Jacqueline Stewart: A lot of people assume you two met making “9 to 5” but you knew each other before that, didn’t you?
Lily Tomlin: A little bit. I was a big fan, of course. I was totally mad for “Klute.” I had a “Klute” hairdo for a couple of years.
Jane Fonda: I had seen her in a one-woman show called “Appearing Nightly.” I wasn’t a big television person at the time so I wasn’t familiar with her brilliance. I was floored, I was just smitten and I said, “I cannot make a movie about secretaries unless Lily Tomlin is in it. It took a while because she’s really neurotic, oh my god! [Stewart and Tomlin laugh]. It took so long to convince her and to convince Dolly but it worked out.
Jacqueline Stewart: “Grace & Frankie” is such an amazing show. One of the things that I find so interesting about it is that young girls appreciate the show so much. What are you hearing from young women about their feelings of connection to your characters?
Lily Tomlin: Of course, they like me better. [audience laughs]. Isn’t that true?
Jane Fonda: I think so, yes.
Lily Tomlin: I was hoping you’d resist me on that!
Jane Fonda: You want me to resist that? [laughs] OK. No they don’t! They like me better because I have more affairs during the seven years. They like to think that their grandmothers are still getting it on! [audience laughs]. I think the show demonstrates that you can survive real heartbreak, real trauma and not only survive but thrive and develop a profound… [she begins to cry and clasps Tomlin’s hand] I get moved because we’re in our last season and Grace and Frankie have developed a profound friendship as I feel we have.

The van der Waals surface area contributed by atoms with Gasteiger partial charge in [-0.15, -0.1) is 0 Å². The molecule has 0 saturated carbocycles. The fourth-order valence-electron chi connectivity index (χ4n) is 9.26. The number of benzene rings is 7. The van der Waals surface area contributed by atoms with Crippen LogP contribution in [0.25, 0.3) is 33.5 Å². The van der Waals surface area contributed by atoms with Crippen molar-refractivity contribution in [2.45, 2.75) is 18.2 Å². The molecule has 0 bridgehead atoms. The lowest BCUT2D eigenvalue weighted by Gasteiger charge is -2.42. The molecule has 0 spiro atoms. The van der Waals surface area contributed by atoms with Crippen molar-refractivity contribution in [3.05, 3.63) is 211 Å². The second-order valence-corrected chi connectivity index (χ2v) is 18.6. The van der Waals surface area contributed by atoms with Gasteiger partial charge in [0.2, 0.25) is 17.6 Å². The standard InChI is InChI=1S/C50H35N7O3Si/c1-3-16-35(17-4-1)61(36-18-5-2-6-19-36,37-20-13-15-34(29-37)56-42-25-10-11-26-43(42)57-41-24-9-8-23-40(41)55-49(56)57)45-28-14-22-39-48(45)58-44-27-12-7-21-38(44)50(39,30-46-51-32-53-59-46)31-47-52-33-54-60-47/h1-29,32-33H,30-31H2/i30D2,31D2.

Jacqueline Stewart: That’s beautiful. I know fans are going to miss the show because it’s been so meaningful. One of the many things that’s been so impressive about both of your careers, across your careers, you’ve each chosen projects that have meaning for you, personally and ones that you know will have a positive impact on the world. How have you managed to do that in an industry that can pull you in so many different directions?
Lily Tomlin: I didn’t have a hard time. I just felt led there. It was what I should be doing or what I felt like I needed to do. I felt that, if I did have a fan base, they’d be shocked if I did some of the things that were being offered to me. I had a lot of feelings for all of the people who were living in the planet. I didn’t in any way want to fail them or let myself down. It was easy. The scripts would leap from my hand into the garbage can. They would just take off of their own volition. [Fonda laughs].
Jane Fonda: See what she said about feelings for all of the people on the planet? I’ve never met anybody who has as much empathy as she does. That’s how she can create all of these characters that are so real.
Lily Tomlin: I love Jane when she says these things but I always think, ‘Oh, god, please.’ I think you’re exaggerating just a little. But I so appreciate you.
Jacqueline Stewart: Jane, have you also had that same kind of instinct when it comes to projects? That this is going to work for me, this is what my fans want or what the world wants or needs from me? Or did it take longer for you to develop that?
Jane Fonda: For a long time, I just needed the job. I was just amazed that anybody offered me work. I’m talking back in the ‘50s and ‘60s, before most people were born [audience laughs]. When I really started enjoying it was when I started creating my own movies. That was very meaningful to me. I discovered that movies can really affect how people think and that they can change people’s minds.
Richard L. Eldredge is the founder and editor in chief of Eldredge ATL. As a reporter for the Atlanta Journal-Constitution and Atlanta magazine, he has covered Atlanta since 1990.